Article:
Evan Dando live
at the Bowery Ballroom, NYC
12th June 2003
Review by Dfactor from Pop Matters
The "Evan Dando is Alive And Presumably Well" revival show came to town last week, and what a fine time it was indeed. That is, if you lowered any expectations, and just enjoyed seeing Dando play his alt-pop-country songs with a presumed new leash on life.
In recent interviews (MAGNET, Big Takeover, etc.), Mr. Dando claims to have cleaned himself up in the last year or so, following a post 9-11 splurge in bodily junketeering. Or maybe not. He looked happy enough onstage, but his boyish good looks have hardened, and his voice was somewhat thin. Frankly, this show didn't really get warmed up until halfway through. More below.
The Pieces, a pop trio, opened the show with a fun 30-minute set of catchy pop songs and refreshingly unpretentious stage demeanor. I don't know anything about 'em, and calling your band the Pieces isn't really gonna help interested observers when Googling them. In any case, nice guy-girl harmonies, a cool drummer, and Westerbergian-like vocals from the singer.
Next up was Cleveland's mighty Cobra Verde, touring in support of their rockin' CD Easy Listening. They're playing some shows with Evan Dando on the coasts, as well as playing solo shows throughout the Midwest. CV singer John Petkovic was dragging a cold/cough around him for this show, and sounded pretty hoarse during his onstage comments. But a couple of beers down the hatch and a roaring band behind him brought him back to life. Their catchy, anthemic pop songs like "Riot Industry", "Modified Frankenstein" and "'Til Sunrise" sounded great, aided by the kickass rhythm section of bassist Ed Sotelo and drummer Mark Klein. Frank Vazzano's rhythm guitar and J Mascis' ballistic leads rounded out the band's sonic attack. Catch Cobra Verde on this tour, they're hot.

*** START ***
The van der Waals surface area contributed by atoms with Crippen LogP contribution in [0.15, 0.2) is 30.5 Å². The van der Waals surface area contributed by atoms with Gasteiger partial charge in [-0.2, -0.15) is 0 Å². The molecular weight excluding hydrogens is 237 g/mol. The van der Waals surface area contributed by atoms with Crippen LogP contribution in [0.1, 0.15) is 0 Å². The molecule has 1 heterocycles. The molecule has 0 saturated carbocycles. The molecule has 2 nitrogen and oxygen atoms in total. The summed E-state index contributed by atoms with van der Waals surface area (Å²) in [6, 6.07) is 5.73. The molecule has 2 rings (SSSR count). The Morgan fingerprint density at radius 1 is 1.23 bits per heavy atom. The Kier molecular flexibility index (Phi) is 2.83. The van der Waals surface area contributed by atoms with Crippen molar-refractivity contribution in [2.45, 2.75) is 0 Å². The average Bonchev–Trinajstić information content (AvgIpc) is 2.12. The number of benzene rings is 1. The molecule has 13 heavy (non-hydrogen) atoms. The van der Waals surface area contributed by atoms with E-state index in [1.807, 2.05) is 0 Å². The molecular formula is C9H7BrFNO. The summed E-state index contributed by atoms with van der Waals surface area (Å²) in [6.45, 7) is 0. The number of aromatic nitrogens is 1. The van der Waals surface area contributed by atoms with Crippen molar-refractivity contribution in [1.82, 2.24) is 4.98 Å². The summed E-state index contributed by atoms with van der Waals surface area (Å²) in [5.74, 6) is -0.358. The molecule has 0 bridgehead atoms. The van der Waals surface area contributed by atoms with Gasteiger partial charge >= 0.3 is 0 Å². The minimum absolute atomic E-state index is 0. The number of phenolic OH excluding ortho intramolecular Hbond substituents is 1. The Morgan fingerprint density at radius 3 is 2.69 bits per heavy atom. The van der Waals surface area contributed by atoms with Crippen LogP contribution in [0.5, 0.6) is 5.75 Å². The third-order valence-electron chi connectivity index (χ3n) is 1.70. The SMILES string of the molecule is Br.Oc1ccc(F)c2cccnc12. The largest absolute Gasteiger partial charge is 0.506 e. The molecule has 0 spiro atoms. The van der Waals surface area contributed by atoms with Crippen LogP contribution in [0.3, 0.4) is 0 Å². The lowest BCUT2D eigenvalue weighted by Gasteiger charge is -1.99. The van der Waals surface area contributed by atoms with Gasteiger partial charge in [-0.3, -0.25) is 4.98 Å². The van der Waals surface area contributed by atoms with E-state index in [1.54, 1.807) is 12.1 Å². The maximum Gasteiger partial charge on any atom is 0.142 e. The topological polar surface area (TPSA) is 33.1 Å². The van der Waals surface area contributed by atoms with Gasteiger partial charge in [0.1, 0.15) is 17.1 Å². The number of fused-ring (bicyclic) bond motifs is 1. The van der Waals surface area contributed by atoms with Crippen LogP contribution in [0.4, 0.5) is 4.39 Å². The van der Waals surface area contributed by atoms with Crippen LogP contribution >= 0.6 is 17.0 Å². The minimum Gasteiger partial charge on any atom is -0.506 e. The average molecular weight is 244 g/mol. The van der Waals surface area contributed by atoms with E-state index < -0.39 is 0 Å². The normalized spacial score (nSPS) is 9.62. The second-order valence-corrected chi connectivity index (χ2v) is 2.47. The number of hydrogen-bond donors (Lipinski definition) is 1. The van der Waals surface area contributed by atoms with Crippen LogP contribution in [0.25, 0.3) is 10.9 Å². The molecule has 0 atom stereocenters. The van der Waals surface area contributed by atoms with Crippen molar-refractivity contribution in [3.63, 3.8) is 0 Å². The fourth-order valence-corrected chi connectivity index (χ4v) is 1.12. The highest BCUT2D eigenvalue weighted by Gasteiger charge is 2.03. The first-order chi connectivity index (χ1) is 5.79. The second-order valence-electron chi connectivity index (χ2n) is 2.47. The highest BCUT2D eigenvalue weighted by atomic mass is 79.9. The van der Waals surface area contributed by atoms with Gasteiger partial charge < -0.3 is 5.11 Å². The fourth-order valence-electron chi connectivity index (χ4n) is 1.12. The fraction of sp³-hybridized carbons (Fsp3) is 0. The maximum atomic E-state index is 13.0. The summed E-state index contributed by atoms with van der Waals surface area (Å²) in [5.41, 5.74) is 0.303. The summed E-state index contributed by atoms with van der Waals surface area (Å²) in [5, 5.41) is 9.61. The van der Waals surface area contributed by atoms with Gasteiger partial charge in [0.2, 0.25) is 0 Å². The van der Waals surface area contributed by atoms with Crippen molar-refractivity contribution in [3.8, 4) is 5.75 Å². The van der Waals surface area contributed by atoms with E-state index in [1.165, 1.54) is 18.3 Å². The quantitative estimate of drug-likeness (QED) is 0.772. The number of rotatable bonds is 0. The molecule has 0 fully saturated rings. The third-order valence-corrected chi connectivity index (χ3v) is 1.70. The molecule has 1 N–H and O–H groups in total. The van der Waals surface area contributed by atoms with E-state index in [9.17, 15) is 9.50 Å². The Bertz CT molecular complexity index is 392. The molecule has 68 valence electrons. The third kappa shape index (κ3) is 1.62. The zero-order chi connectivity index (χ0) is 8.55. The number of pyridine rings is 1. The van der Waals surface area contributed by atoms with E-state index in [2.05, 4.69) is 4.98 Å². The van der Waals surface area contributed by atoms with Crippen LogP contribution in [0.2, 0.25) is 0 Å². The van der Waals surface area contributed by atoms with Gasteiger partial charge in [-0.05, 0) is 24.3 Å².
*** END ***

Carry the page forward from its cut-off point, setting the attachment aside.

Wearing his yellow Dickies shirt (as seen in the new MAGNET photos), Evan Dando bounced out onstage (water in hand) with his band for this fifth show on the new tour. Dando was on guitar and vocals, Juliana Hatfield (ex-Blake Babies) handled bass and added some half-hearted backup vocals (sound troubles?), Chris Brokaw (ex-Come, Codeine, currently Consonant, the New Year) added country fills on lead guitar, and George Berz ("of Westville, Massachusetts," as Dando introduced him) pounded the drums.
Opening with an exuberant "The Great Big No" (with my favorite-ever one note guitar solo!), the band started out O.K., but elements of uncertainty kept appearing. Dando's voice sounded a bit thin (under rehearsed?), and Hatfield kept a distanced, mother-like eye on him, as if she had to keep him on track or something. The band often circled drummer Berz, with their backs to the crowd, as if they were rehearsing in a studio, sometimes killed any momentum with long breaks in between the songs. A broken snare drum contributed to the delays. And what was with that weird skronky noise-jazz in between the breaks for the first six to seven songs? A cruel joke? Or a Bowery Ballroom sound glitch?
Nonetheless, Dando commanded the crowd's favor, alternating tracks from his fine new LP, Baby I'm Bored, with Lemonheads numbers. A rockin' "The Same Thing" from Baby I'm Bored was next, followed by the Lemonheads' "Down About It" and a contemplative "Hard Drive" and "All My Life" from the new LP.
After about 45 minutes
or so, the band left the stage, and Dando slung his acoustic guitar on, and
got into some comfortable solo territory. Hearing "The Outdoor Type",
"Paid to Smile", and a cover of the Misfits' "Skulls"
sung in that soft, warm Dando voice, which had warmed up nicely throughout
the show, was the highlight of the show for me. He played solo acoustic for
over a half-hour, finishing with classic Lemonheads tracks "Into Your
Arms", "Mark My Path" and "Stove". A lovely finish
to a somewhat exasperating show, but with the promise of better shows to come